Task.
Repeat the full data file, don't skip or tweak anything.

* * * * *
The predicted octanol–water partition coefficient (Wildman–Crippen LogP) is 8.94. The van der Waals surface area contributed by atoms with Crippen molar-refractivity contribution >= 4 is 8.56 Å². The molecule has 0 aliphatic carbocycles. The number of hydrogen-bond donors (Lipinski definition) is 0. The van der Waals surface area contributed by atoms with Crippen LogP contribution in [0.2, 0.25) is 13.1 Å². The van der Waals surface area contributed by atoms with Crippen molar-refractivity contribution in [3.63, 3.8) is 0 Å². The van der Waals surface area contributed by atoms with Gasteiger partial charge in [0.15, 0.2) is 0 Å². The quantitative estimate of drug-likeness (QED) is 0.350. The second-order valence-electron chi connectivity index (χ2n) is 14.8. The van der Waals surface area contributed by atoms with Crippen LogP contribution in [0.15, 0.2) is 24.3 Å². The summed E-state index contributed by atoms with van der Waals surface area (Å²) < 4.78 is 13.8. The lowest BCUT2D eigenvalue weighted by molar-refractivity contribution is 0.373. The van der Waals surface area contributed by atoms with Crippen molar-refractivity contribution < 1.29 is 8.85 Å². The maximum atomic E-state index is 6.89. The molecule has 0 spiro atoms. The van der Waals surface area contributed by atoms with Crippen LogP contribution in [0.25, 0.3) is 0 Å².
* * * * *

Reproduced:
The predicted octanol–water partition coefficient (Wildman–Crippen LogP) is 8.94. The van der Waals surface area contributed by atoms with Crippen molar-refractivity contribution >= 4 is 8.56 Å². The molecule has 0 aliphatic carbocycles. The number of hydrogen-bond donors (Lipinski definition) is 0. The van der Waals surface area contributed by atoms with Crippen LogP contribution in [0.2, 0.25) is 13.1 Å². The van der Waals surface area contributed by atoms with Crippen molar-refractivity contribution in [3.63, 3.8) is 0 Å². The van der Waals surface area contributed by atoms with Gasteiger partial charge in [0.15, 0.2) is 0 Å². The quantitative estimate of drug-likeness (QED) is 0.350. The second-order valence-electron chi connectivity index (χ2n) is 14.8. The van der Waals surface area contributed by atoms with Crippen LogP contribution in [0.15, 0.2) is 24.3 Å². The summed E-state index contributed by atoms with van der Waals surface area (Å²) < 4.78 is 13.8. The lowest BCUT2D eigenvalue weighted by molar-refractivity contribution is 0.373. The van der Waals surface area contributed by atoms with Crippen molar-refractivity contribution < 1.29 is 8.85 Å². The maximum atomic E-state index is 6.89. The molecule has 0 spiro atoms. The van der Waals surface area contributed by atoms with Crippen LogP contribution in [0.25, 0.3) is 0 Å².